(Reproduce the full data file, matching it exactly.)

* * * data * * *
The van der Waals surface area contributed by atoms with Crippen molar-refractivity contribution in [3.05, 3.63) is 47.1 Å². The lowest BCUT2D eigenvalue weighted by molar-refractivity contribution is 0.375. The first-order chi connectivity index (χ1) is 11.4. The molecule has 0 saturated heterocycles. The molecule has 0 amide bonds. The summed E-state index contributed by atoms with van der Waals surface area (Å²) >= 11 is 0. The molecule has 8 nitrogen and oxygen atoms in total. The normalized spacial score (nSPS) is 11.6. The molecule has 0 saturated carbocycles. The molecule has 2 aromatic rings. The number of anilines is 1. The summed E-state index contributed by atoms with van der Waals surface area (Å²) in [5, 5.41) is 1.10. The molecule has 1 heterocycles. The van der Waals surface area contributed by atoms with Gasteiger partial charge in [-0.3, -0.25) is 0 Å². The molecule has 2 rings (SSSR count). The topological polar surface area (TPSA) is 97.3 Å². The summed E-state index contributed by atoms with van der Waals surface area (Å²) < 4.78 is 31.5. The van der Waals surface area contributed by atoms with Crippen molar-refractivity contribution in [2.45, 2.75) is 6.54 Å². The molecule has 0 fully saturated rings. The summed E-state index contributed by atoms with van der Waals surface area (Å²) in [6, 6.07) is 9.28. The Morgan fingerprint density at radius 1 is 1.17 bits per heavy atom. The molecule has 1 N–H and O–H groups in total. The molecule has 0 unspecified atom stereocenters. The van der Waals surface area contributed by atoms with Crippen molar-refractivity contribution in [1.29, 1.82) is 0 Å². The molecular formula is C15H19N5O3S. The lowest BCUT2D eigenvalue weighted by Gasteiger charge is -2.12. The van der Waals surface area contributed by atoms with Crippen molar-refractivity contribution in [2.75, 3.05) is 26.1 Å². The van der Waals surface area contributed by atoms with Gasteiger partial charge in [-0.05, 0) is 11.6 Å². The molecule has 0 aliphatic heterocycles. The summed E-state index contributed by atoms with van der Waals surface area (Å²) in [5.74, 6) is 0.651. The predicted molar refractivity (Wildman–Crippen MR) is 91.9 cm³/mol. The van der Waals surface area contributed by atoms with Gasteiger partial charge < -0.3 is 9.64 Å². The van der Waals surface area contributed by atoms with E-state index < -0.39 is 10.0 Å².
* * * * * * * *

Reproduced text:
The van der Waals surface area contributed by atoms with Crippen molar-refractivity contribution in [3.05, 3.63) is 47.1 Å². The lowest BCUT2D eigenvalue weighted by molar-refractivity contribution is 0.375. The first-order chi connectivity index (χ1) is 11.4. The molecule has 0 saturated heterocycles. The molecule has 0 amide bonds. The summed E-state index contributed by atoms with van der Waals surface area (Å²) >= 11 is 0. The molecule has 8 nitrogen and oxygen atoms in total. The normalized spacial score (nSPS) is 11.6. The molecule has 0 saturated carbocycles. The molecule has 2 aromatic rings. The number of anilines is 1. The summed E-state index contributed by atoms with van der Waals surface area (Å²) in [5, 5.41) is 1.10. The molecule has 1 heterocycles. The van der Waals surface area contributed by atoms with Gasteiger partial charge in [-0.3, -0.25) is 0 Å². The molecule has 2 rings (SSSR count). The topological polar surface area (TPSA) is 97.3 Å². The summed E-state index contributed by atoms with van der Waals surface area (Å²) < 4.78 is 31.5. The van der Waals surface area contributed by atoms with Crippen molar-refractivity contribution in [2.45, 2.75) is 6.54 Å². The molecule has 0 fully saturated rings. The summed E-state index contributed by atoms with van der Waals surface area (Å²) in [6, 6.07) is 9.28. The Morgan fingerprint density at radius 1 is 1.17 bits per heavy atom. The molecule has 1 N–H and O–H groups in total. The molecule has 0 unspecified atom stereocenters. The van der Waals surface area contributed by atoms with Crippen molar-refractivity contribution in [1.29, 1.82) is 0 Å². The molecular formula is C15H19N5O3S. The lowest BCUT2D eigenvalue weighted by Gasteiger charge is -2.12. The van der Waals surface area contributed by atoms with Crippen molar-refractivity contribution in [2.75, 3.05) is 26.1 Å². The van der Waals surface area contributed by atoms with Gasteiger partial charge in [-0.05, 0) is 11.6 Å². The molecule has 0 aliphatic heterocycles. The summed E-state index contributed by atoms with van der Waals surface area (Å²) in [5.74, 6) is 0.651. The predicted molar refractivity (Wildman–Crippen MR) is 91.9 cm³/mol. The van der Waals surface area contributed by atoms with Gasteiger partial charge < -0.3 is 9.64 Å². The van der Waals surface area contributed by atoms with E-state index < -0.39 is 10.0 Å².